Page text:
By Alicia McKelvey, MD, Thoracic Surgery
Traditionally, removal of the thymus gland (glandular tissue behind the sternum or breast bone) has required a sternotomy (splitting the sternum with a saw). Thymectomy is most often performed for removal of tumors/cysts in the thymus gland or to help neurologic symptoms of myasthenia gravis.
Robotic surgery is one minimally invasive technique (MIT) that has opened a new door to performing the same operation, but without a sternotomy. Other MIT approaches include unilateral or bilateral thoracoscopy, and transcervical thymectomy. The benefits of robotic thymectomy over other MITs include 3D visualization, wristed instruments giving a better range of motion, and no visible neck incision. Three or four one-inch incisions are created in either the left or right chest lateral to the breast. The benefits of this operation to patients include: faster recovery, less pain, and fewer days spent in the hospital.1 After undergoing a sternotomy, most people stay in the hospital 4 days on average. Patient activity is limited for up to 6 weeks, and most cannot drive for 4 weeks after the procedure.2 Robotic Thymectomy requires only an overnight stay in the hospital, and patients are often back to work within 2 to 4 days of their procedure.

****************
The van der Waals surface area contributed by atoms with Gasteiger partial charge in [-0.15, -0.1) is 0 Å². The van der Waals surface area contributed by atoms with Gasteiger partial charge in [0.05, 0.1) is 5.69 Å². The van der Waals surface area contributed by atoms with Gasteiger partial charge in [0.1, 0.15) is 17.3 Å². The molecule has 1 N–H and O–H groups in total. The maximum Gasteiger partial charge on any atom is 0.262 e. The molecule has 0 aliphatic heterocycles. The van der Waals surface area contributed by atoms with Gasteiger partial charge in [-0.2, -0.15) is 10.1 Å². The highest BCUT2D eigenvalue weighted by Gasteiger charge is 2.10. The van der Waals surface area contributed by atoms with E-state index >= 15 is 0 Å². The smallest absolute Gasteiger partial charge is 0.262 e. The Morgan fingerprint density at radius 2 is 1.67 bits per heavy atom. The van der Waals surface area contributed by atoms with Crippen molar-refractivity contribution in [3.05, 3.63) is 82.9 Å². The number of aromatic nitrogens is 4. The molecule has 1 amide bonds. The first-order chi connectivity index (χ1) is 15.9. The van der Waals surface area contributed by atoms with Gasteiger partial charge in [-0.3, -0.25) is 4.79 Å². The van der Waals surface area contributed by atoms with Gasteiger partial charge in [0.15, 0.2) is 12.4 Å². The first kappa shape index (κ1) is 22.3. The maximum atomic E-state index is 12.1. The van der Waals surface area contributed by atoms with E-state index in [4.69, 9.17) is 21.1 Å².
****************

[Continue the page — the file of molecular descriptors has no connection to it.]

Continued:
Evaluation of robotic thymectomy shows it to be equivalent to open procedures for treatment of neurologic symptoms in patients with Myasthenia Gravis. This technique is safe for early stage thymomas.3 Indications for robotic approach for tumors include thymic lesions less than 8 cm in size without evidence of invasion into other structures and the ability of the patient to tolerate single lung ventilation.
The Section of Thoracic Surgery at MLH offers this cutting edge approach to appropriate patients with thymic tumors and myasthenia gravis.
1Surgical Endoscopy 2012, 26:261-266.
2American Journal of Surgery 2010 May, 199(5):589-93.
3Journal of Thoracic and Cardiovascular Surgery 2012 Nov, 144(5):1125-32.